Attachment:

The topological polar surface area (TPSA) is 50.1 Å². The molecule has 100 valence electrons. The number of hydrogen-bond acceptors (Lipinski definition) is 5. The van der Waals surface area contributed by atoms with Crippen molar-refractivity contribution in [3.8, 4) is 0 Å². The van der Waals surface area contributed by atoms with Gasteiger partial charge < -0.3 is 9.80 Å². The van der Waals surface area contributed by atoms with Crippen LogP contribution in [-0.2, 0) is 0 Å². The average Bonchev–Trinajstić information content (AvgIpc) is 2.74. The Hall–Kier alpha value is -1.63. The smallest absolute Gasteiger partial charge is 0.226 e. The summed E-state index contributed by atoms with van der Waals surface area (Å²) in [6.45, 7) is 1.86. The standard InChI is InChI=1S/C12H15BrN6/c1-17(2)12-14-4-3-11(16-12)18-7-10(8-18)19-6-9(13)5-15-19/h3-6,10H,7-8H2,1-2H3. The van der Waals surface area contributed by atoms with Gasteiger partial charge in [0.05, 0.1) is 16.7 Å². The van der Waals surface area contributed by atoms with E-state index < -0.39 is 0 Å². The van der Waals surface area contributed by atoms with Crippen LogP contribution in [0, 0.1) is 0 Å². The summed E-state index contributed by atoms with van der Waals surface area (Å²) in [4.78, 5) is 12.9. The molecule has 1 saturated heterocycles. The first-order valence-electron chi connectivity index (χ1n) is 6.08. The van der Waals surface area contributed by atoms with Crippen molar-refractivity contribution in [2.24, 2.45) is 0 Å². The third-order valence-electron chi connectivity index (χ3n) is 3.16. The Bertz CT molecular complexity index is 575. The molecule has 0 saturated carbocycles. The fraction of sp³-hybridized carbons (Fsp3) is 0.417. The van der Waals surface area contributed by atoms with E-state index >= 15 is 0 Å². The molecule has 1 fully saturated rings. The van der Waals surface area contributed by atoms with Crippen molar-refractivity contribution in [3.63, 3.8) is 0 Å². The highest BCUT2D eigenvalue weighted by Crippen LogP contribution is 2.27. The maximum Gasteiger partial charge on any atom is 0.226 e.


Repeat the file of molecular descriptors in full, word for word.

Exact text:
The topological polar surface area (TPSA) is 50.1 Å². The molecule has 100 valence electrons. The number of hydrogen-bond acceptors (Lipinski definition) is 5. The van der Waals surface area contributed by atoms with Crippen molar-refractivity contribution in [3.8, 4) is 0 Å². The van der Waals surface area contributed by atoms with Gasteiger partial charge < -0.3 is 9.80 Å². The van der Waals surface area contributed by atoms with Crippen LogP contribution in [-0.2, 0) is 0 Å². The average Bonchev–Trinajstić information content (AvgIpc) is 2.74. The Hall–Kier alpha value is -1.63. The smallest absolute Gasteiger partial charge is 0.226 e. The summed E-state index contributed by atoms with van der Waals surface area (Å²) in [6.45, 7) is 1.86. The standard InChI is InChI=1S/C12H15BrN6/c1-17(2)12-14-4-3-11(16-12)18-7-10(8-18)19-6-9(13)5-15-19/h3-6,10H,7-8H2,1-2H3. The van der Waals surface area contributed by atoms with Gasteiger partial charge in [0.05, 0.1) is 16.7 Å². The van der Waals surface area contributed by atoms with E-state index < -0.39 is 0 Å². The van der Waals surface area contributed by atoms with Crippen LogP contribution in [0, 0.1) is 0 Å². The summed E-state index contributed by atoms with van der Waals surface area (Å²) in [4.78, 5) is 12.9. The molecule has 1 saturated heterocycles. The first-order valence-electron chi connectivity index (χ1n) is 6.08. The van der Waals surface area contributed by atoms with Crippen molar-refractivity contribution in [2.24, 2.45) is 0 Å². The third-order valence-electron chi connectivity index (χ3n) is 3.16. The Bertz CT molecular complexity index is 575. The molecule has 0 saturated carbocycles. The fraction of sp³-hybridized carbons (Fsp3) is 0.417. The van der Waals surface area contributed by atoms with E-state index >= 15 is 0 Å². The molecule has 1 fully saturated rings. The van der Waals surface area contributed by atoms with Crippen molar-refractivity contribution in [3.63, 3.8) is 0 Å². The highest BCUT2D eigenvalue weighted by Crippen LogP contribution is 2.27. The maximum Gasteiger partial charge on any atom is 0.226 e.